Sainsbury Center

Sainsbury Center for Visual Arts by Foster+Partners Architects is an inspiring public art museum at the University of East Anglia (UEA), in Norwich (United Kingdom). Completed in 1978, the Sainsbury Center for Visual Arts features all the key ideas of the High Tech style that Lord Norman Foster developed in his other projects later in his career.

Courtesy of Foster + Partners - Sainsbury Center

Courtesy of Foster + Partners

Such interior spaces which can be renovated according to need, creates the possibility of future expansion and on site assembly of factory – made parts for quick and accurate construction. Funded by Sir Robert and Lady Sainsbury, the Center was designed to house the art collection that they donated to the University of East Anglia. The Sainsburys believed that, “the study of art should be an informal, pleasurable experience, not bound by the traditional enclosure of the object and viewer”. Resultant to that, the Sainsbury Center is not just a conventional gallery, where the emphasis is just on art in isolation. Instead, it integrates a number of related activities within a single, light-filled space.

Courtesy of Foster + Partners

Courtesy of Foster + Partners

In the structure, without any interruption of services or supporting columns, a clear space runs throughout the length of this building. The interiors are zoned into different public and private spaces, such as art gallery, research/teaching rooms, kitchen and restaurant. A spiral staircase connects the ground floors of the Art Center to the high level walkways designed by Denys Lasdun in the 1960s. The shell of the center is a 2.4 m wide double-layered skin of changeable aluminum and glass panels, which hides all the services, including the toilets. A basement corridor offers a vehicular access and services for the spaces above.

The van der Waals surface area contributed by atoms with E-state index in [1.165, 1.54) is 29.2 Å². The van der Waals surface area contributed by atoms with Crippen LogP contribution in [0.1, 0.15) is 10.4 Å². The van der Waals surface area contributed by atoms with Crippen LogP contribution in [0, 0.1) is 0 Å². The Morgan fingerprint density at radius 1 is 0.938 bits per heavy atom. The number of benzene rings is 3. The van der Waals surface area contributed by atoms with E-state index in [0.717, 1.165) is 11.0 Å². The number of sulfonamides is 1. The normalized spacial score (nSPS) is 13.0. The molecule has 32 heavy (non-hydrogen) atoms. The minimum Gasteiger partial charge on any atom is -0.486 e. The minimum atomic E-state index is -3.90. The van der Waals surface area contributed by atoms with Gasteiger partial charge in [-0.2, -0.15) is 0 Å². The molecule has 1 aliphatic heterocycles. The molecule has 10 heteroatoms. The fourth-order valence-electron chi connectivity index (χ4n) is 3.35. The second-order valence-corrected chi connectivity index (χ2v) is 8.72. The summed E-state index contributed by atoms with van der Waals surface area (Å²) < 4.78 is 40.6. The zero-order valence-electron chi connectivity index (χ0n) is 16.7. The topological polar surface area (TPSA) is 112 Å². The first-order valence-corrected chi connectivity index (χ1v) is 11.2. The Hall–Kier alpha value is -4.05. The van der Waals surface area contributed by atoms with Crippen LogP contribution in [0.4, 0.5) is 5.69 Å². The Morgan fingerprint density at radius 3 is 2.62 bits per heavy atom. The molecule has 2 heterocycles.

Photography by: Jacqueline Poggi

Photography by: Jacqueline Poggi

Much of the structure is also hidden, only steel towers and trusses are visible at the end parts of the ceiling. The carefully hidden services have freed the roof from having to house ducts and pipes. Sunlight can enter the length of this building from above, controlled by adjustable louvres to suit the user’s needs. The effect is to animate the interior space with the daily and seasonal movements of the sun. This treatment of the roof is further developed in Foster’s later projects such as Stansted and Hong Kong Airports.

Courtesy of Foster + Partners

Courtesy of Foster + Partners

By the late 1980s, the Center had grown out the original building. Yet instead of extension, Foster proposed a new partially underground Crescent Wing to the east. This opened in 1991, offering new office and temporary exhibition areas, a storage area, technical workshops and a state-of-the-art conservation laboratory. Unlike the lightweight metal and glass structure above, the inner core was built largely with concrete and plaster. Only the crescent façade is fronted by a glazed corridor overlooking the river Yare.

Foster’s structure intentionally allowed for future extension. So the building could be expanded by adding additional length to the glazed ends. Lord Foster was once again approached when the opportunity came to expand the Center. This time in 2006, a new underground wing was opened, which provides an internal link between the main and Crescent Wing galleries, a new education center, an additional display space and an improved shop, a café and other visitor amenities.

Project Information:

Architects: Foster + Partners
Location: Norwich, UK
Project Year: 1974-1978
Status: Built
Site Area: 6,186m2
Client: University of East Anglia
Structural Engineer: Anthony Hunt Associates
Quantity Surveyor: Hanscomb Partnership
M+E Engineer: Foster Associates
Landscape Architect: Lanning Roper
Lightning Engineer: Claude R Engle